The game doesn’t start with you waking up on the Von Braun, you see; instead, the game’s tutorial, introduction sequence and character creation systems are all rolled into one interactive component whereby you sign yourself up for various training programs and tours of duty, and these equip you with a particular combination of skills that you’ll be taking into the main game with you. You don’t actually play through these tours of duty — you simply walk into the relevant place to accept the appropriate assignment, then are given a report on what happened and what you learned — but the various combinations of skills and special abilities have the potential to make each playthrough of System Shock 2 very different from the last.
There are three main areas of specialism that correspond to which of three branches of the military the player picks during this introduction. Marines are skilled with weaponry, Navy officers are good at repairing and hacking, and OSA agents learn magic-like psionic powers, allowing the player to do all sorts of cool things like turn invisible, teleport and fling fireballs.
During the game, you don’t “level up” in the traditional way; instead, you earn various “cyber modules” through completing objectives, and can use these to enhance your skills. You can freely develop your character as you wish — your choices in the intro only determine your starting skills, not necessarily the path down which you have to continue. Various upgrade units allow you to boost your maximum health and psionic energy, and the dribbling, gooey internal organs that organic enemies drop can be combined with various chemicals to “research” them and subsequently inflict additional damage as you learn more about them. Similarly, some weird items and weapons can only be used or wielded once you’ve done the relevant research.
While these systems see your character gradually growing in strength at a good rate as you progress, other systems ensure that you have as miserable a time as possible. This being a game with elements of survival horror, naturally ammo is in somewhat short supply, so if you don’t want to spend your time clobbering mutants over the head with a battered old wrench, you’d better conserve it carefully. Not only that, but non-melee weapons all degrade alarmingly rapidly with repeated use and require regular maintenance to be kept in good working order. There’s a whole level of scary that just comes from hiding in the shadows from a mutant that hasn’t noticed you yet, praying that the pistol you have trained on them doesn’t jam up just as you take the shot.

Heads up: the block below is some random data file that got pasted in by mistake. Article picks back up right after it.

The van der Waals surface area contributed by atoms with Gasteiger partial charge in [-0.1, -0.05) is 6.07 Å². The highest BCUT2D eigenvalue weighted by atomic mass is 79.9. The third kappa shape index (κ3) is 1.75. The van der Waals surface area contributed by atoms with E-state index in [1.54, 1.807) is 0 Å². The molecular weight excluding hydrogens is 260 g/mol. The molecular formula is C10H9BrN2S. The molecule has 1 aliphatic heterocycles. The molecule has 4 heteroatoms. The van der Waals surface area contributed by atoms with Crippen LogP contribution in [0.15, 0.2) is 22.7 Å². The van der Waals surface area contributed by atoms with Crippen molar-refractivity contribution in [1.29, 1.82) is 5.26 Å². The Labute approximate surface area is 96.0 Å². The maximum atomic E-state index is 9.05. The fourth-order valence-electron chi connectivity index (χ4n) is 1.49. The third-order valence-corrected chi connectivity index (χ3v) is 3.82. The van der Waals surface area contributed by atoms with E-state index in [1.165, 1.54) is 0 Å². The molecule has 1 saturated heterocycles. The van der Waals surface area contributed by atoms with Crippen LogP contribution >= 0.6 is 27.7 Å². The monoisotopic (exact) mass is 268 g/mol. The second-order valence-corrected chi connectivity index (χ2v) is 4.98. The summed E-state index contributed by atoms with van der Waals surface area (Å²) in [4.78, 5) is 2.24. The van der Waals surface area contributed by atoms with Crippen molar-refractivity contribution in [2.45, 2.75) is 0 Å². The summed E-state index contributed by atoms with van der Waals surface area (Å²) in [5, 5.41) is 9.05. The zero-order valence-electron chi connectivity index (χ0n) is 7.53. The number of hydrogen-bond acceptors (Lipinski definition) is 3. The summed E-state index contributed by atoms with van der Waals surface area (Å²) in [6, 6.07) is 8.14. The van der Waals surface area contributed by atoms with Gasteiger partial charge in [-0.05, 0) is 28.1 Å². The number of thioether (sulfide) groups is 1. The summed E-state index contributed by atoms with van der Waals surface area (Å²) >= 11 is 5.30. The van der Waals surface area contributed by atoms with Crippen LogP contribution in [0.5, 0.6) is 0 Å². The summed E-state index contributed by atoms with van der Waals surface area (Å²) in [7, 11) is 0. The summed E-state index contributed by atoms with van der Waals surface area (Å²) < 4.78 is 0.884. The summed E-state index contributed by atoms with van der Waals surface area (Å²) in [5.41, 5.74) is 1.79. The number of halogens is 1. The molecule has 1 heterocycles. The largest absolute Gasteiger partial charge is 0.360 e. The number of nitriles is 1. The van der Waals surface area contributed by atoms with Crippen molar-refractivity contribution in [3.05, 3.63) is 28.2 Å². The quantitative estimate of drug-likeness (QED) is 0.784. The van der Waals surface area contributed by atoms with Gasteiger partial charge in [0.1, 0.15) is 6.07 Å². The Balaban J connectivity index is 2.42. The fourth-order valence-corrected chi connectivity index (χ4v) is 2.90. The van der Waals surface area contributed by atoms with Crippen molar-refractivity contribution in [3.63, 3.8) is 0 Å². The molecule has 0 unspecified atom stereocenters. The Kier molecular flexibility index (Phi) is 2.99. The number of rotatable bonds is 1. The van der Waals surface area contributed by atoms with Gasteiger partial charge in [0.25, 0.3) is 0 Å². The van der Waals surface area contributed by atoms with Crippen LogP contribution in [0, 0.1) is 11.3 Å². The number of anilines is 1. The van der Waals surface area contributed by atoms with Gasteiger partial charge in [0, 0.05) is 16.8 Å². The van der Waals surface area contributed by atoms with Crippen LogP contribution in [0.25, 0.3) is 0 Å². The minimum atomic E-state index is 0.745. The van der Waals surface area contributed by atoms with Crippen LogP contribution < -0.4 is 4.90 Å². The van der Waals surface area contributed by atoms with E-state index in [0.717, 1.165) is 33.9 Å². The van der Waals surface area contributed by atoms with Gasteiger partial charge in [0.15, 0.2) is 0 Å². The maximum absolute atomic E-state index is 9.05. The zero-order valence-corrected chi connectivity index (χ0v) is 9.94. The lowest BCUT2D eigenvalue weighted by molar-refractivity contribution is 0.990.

Being an old game, System Shock 2 naturally, as I believe the kids have it, “looks like ass” by modern standards, and some people find that a harder hurdle to get over than others. However, all is not lost, even for graphics whores; as with many other classic PC games, the mod community has come to the rescue with a variety of graphical enhancements, high-res models and other patches for your delectation. Normally I’d point you in the direction of SystemShock.org to download them, but the sudden (understandable) flurry of interest in the series has caused them to take their site down for optimization. Check back soon or do a quick Google for “System Shock 2 graphics overhaul” and you should find what you’re looking for somewhere on the big wide Web.
Anyway, all this should hopefully have convinced you to give one of the all-time greats of PC gaming a shot. I haven’t even mentioned how spectacularly awesome the “villain” of the piece is, but I’ll leave that for you to discover for yourself if you don’t know already…
Have You Played…? is an irregular series of articles from Games Are Evil in which we explore titles that you might have missed or overlooked at the time of their original release.